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I'm concerned about my child's safety at camp

Safety practices for day and overnight camps, and what you can do to be sure they are followed

"When it comes to ensuring your child’s safety and well-being, the buck stops with the camp director,” says Catherine Ross, communications officer with the Canadian Camping Association and former camp director. Her advice: do appropriate research, seek out answers to your questions, experience the camp first-hand, and then, once you’ve made a decision, have faith.

Talk to the director

“If you’re a camp director, safety must be your number one priority,” says Ross. So, after examining the camp’s website, which will likely address most safety concerns, have a conversation with the director.

“I not only encourage parents to call us before they register for camp, but also throughout the summer if they have concerns,” says Patti Thom, director of Camp Tanamakoon in Algonquin Park. This residential camp—like most of its kind—has strict policies around issues such as food cleanliness and safety, allergies and dietary needs, water purification, camper health and wellness, medical services, staff to camper ratios, and waterfront, wilderness, and program safety; all of which the director is happy to discuss in detail.

Rates of injury through camp are significantly lower than those of most organized sports: study

When asked about safety, Sol Birenbaum, director of Camp Walden, likes to tell parents, “kids have been swimming in the lake at Camp Walden for decades, and the same safety standards that have always been in place, continue to be in place (i.e. the buddy system and lifeguard training). But, like all things, safety precautions continue to evolve each summer. And, any concern that’s top of mind for parents is also top of mind for camp directors.”

Addressing everything from physical safety to emotional well-being, a good director is committed to ensuring each child has a positive camp experience. “These days the focus is on anxiety and nervousness,” says Birenbaum. Open communication is the best solution, and it starts by letting parents and campers know exactly what to expect. “In the past, an info night at a library would be enough; nowadays I spend my time visiting families’ homes. I gladly do this, knowing it will help everyone feel more comfortable come summer,” he says.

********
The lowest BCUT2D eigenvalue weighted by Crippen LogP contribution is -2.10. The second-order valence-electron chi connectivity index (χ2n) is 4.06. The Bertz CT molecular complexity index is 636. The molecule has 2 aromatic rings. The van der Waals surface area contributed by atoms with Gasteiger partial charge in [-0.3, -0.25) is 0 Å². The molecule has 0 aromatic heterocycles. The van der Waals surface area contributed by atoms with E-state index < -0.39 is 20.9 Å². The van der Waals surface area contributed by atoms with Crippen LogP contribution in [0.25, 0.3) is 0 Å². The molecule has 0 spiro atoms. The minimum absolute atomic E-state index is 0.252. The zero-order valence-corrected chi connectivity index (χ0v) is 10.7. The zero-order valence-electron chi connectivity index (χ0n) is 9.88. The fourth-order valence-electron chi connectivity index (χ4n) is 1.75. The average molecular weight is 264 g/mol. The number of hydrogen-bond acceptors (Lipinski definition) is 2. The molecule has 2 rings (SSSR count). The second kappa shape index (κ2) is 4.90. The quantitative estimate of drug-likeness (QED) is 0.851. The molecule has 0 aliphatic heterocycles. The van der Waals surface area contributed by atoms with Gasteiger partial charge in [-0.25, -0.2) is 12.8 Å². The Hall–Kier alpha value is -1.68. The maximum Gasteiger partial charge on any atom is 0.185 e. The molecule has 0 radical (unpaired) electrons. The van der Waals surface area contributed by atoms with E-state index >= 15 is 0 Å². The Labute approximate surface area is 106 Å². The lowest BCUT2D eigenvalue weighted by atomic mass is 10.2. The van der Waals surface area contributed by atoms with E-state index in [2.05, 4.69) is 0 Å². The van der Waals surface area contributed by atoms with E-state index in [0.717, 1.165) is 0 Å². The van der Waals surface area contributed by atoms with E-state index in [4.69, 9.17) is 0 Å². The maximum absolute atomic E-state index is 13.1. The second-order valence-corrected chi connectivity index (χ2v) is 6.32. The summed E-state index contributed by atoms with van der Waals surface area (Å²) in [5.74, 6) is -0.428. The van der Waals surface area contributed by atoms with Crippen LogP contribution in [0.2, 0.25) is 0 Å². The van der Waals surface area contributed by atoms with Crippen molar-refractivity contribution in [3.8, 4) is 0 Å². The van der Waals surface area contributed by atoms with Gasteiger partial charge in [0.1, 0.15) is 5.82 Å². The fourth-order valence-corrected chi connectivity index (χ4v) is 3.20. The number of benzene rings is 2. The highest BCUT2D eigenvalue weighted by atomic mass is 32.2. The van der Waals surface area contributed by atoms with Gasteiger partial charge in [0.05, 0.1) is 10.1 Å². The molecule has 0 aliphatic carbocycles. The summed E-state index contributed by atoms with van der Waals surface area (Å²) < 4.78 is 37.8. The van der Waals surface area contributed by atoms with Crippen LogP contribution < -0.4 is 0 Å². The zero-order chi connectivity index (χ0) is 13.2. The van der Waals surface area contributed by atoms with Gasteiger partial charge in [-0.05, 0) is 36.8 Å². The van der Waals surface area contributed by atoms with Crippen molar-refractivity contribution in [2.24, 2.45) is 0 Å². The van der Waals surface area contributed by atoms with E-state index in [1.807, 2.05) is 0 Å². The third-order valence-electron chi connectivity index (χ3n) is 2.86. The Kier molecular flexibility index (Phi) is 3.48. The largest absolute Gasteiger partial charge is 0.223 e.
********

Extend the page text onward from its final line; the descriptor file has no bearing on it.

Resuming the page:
Ask about formal safety accreditations

Many camps have formal safety accreditations granted by provincial camp associations. Each provincial association has standards, outlined in detail online, that member camps must adhere to.

These standards often go above and beyond what is required by law. 

An overall camper-to-staffer ratio of at least 8:1 is mandatory for Ontario Camp Association accredited camps, (which might make camp one of the most heavily-supervised kids activities out there).

An overall camper-to-staffer ratio of at least 8:1 is mandatory for Ontario Camp Association accredited camps, (which might make camp one of the most heavily-supervised kids activities out there).

You can see a camp's accreditation by visiting their OurKids.net profile (find camps here) or by visiting their website.

Just because a camp hasn't sought accreditation, however, doesn't mean they aren't safe. Joining a provincial association involves more than abiding by their safety standards. It is, nonetheless, worth asking these camps why they aren't accredited, and paying closer attention to their safety measures.

Ask about counsellor training